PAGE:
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Scotty

scotty

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Re: Another MKI Windlass install
« Reply #6 on: April 07, 2011, 07:50:41 PM »

Hey 2nd,  I notice that you are also carrying two Danforth anchors.  What do you do with the rode so that they don't get jumbled up with the main anchor rode?  You're right about Ron and Michael.  Those guys are like the God Fathers of the Windlass Mob (along with Cap'n Al, Mike, Mark and Rick of Wiki fame).
« Last Edit: April 08, 2011, 11:42:06 PM by scotty »
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Scotty

Ron Hill

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Re: Another MKI Windlass install
« Reply #7 on: April 08, 2011, 02:53:16 PM »

Scotty & 2nd : If you'll look at some of my photos closely, you'll see the I (long ago-1991?) split the anchor well with a piece of 5'16" Lexan (slides in & out) to keep the anchor rodes separated.  That's why I offset the windlass to one side.      A thought
« Last Edit: April 09, 2011, 05:21:30 PM by Ron Hill »
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scotty

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Re: Another MKI Windlass install
« Reply #8 on: April 08, 2011, 11:42:53 PM »

Good thought, Ron.  :thumb:
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Scotty

2ndwish

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Re: Another MKI Windlass install
« Reply #9 on: April 09, 2011, 11:46:11 PM »

Ok- Got to the boat today and took enough pics to document the process. First photo is of the new cleats installed (Catalina Direct 8" aluminum cleats). In this photo you can also see the old roller cut away. The next step was to remove the OEM cleat which had problems with clearance against the roller (this was the topic of a previous thread). We used a C-D roller (24", #Z1758) Garhauer has an identical product. The curvature of the deck required a filler plate (or extensive fiberglass work) and the standard backing plate needed some rework to accommodate resin blobs near the hull/deck joint. Access for all of the under deck work was through the existing Beckson port, although it was at times uncomfortable.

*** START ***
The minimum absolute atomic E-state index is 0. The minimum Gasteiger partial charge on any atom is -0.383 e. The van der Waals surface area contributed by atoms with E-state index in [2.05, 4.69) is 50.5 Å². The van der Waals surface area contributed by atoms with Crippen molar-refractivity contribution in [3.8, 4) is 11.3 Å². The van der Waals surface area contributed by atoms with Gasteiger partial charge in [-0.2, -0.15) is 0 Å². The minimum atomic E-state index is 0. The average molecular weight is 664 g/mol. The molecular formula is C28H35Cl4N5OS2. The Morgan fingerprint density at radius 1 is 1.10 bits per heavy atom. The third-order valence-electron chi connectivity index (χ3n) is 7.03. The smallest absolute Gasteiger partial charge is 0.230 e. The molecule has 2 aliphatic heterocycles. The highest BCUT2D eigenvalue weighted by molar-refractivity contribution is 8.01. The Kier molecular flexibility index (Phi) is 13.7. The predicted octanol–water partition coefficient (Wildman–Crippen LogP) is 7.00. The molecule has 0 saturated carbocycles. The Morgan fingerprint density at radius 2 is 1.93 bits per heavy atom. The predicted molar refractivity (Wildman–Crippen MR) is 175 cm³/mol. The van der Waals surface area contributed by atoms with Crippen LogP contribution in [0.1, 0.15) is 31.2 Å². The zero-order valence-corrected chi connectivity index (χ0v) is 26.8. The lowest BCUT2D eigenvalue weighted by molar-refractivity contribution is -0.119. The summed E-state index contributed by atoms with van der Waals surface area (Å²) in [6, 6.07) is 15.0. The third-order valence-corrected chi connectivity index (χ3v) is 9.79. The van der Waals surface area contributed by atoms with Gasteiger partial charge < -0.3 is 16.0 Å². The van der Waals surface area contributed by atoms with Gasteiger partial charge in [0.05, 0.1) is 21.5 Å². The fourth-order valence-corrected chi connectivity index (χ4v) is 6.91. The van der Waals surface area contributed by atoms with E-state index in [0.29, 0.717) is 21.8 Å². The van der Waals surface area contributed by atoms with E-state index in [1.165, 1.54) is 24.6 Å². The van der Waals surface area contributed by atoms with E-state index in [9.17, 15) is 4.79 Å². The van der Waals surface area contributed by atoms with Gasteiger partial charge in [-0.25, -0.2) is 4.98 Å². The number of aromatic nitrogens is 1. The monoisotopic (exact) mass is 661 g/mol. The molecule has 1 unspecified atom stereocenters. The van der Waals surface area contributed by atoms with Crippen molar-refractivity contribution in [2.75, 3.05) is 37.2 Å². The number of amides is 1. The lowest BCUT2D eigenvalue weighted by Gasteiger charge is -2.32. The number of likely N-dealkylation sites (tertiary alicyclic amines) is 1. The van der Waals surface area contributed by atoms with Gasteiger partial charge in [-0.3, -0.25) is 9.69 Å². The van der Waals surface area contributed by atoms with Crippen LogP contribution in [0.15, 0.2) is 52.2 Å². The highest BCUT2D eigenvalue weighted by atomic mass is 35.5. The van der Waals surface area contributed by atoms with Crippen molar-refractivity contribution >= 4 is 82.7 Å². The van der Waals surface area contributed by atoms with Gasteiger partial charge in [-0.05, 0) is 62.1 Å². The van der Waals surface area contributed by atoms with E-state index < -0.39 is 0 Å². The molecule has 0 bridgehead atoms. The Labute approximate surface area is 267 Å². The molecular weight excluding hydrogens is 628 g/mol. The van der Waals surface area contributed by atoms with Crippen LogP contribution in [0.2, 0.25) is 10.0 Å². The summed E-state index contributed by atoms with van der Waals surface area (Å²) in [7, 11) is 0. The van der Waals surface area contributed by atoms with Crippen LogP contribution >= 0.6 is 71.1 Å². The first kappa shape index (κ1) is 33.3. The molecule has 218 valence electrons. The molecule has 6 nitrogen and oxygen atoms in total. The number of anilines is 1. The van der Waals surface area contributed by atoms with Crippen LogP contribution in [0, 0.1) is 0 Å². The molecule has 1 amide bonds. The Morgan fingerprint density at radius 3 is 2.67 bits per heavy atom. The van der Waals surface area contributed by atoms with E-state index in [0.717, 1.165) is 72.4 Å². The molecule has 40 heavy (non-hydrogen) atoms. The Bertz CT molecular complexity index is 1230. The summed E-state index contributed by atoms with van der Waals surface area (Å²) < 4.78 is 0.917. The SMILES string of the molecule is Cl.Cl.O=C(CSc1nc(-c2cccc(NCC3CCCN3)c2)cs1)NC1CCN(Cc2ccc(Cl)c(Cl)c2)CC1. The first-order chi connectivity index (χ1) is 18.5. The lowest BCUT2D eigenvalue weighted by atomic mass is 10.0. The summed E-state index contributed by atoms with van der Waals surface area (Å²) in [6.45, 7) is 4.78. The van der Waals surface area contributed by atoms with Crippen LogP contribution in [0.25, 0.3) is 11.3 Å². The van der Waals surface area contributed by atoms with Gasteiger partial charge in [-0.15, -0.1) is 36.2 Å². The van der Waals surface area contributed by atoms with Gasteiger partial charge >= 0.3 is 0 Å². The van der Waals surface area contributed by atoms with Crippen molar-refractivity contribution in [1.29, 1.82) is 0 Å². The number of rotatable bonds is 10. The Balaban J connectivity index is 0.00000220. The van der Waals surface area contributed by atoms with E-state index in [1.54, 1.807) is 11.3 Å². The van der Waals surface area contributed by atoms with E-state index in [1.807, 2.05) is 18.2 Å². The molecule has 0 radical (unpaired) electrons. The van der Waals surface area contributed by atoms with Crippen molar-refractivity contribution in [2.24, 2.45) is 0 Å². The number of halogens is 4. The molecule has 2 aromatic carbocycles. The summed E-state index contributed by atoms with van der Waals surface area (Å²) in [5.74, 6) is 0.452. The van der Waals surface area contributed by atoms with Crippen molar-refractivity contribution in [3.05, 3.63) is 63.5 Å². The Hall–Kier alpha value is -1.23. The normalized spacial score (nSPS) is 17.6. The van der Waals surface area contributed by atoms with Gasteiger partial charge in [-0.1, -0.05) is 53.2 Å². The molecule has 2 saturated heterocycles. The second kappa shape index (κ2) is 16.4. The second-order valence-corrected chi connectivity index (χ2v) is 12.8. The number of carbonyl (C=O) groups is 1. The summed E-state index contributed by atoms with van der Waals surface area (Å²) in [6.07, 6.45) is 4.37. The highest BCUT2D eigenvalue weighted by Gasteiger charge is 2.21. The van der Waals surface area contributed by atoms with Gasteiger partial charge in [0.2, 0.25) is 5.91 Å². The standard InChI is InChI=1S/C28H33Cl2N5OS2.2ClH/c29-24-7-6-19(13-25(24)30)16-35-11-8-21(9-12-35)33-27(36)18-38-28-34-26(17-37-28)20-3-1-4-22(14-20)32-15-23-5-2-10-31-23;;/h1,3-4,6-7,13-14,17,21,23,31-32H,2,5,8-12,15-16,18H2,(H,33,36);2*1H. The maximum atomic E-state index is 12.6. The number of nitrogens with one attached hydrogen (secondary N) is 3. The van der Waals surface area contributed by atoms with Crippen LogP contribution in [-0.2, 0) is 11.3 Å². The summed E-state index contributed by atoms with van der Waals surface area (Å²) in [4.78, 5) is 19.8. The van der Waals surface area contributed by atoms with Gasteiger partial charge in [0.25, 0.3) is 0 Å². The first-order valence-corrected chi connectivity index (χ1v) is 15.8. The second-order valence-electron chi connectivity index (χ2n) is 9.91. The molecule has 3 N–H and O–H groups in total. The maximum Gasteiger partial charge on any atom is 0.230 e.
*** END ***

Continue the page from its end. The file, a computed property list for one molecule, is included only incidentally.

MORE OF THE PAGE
After putting the roller on, we were very unhappy with the Danforth anchors and the way it sits on the roller. We convinced ourselves that a new anchor was in order and purchased the 35 # Manson Supreme from W-M (with coupons).

The anchor lock was purchased from Marine Part Depot, and it was slightly larger than the flat sloped portion of the anchor locker (see second to last photo), which required some filler on the bottom.

We decided on a SS bracket a la Michael Shaner, but the fabricator (Shutts Metalworks) suggested using 1/4" 304 plate, bent into a right angle with diagonal angles welded on the corners. 316 would have been better, but the material cost would have been much higher, since the 304 was scrap.

While waiting for the bracket, we wired the unit. We ran wires to the house battery mounted in the forward starboard settee. The wire run goes from the battery, to the switch/breaker (2nd photo), through the bulkhead into the hanging locker (3rd photo), under the lip of the hanging locker to just under the top of v-berth bulkhead (4th photo), under the v-berth (5th photo) under the forward bulkhead (6th photo which also shows the anchor locker drain plumbing-Terry), up the bulkhead to the starboard chase. To cut the hole in the settee for the breaker, we used an oscillating cutting tool-it worked really well for fiberglass. The total cable length was 19 ft x2 (12V and ground), which required only 6 gauge wire (Genuinedealz.com-awesome), which was confirmed by a call to Lewmar USA (helpful folks). We still need to cable-tie the wires to the underside of the V-berth.

We agonized over the switch location as we were not satisfied there was sufficient room for both the switches and the cleat on the bracket. We eventually decided on the mounting the Lewmar footswitch on the side of the anchor locker (photo 7). We tested them first and found that they switched easily with side foot pressure and the molded anchor holder provided adequate foot rest. The advantage of this location is that there is no core there to get wet, and the wires are right in the chase. The test we performed was of the unit on the bracket prior to having the mounting holes drilled and diagonals welded. We used a spare halyard to position it and wedged it in place while we ran everything to check for clearances.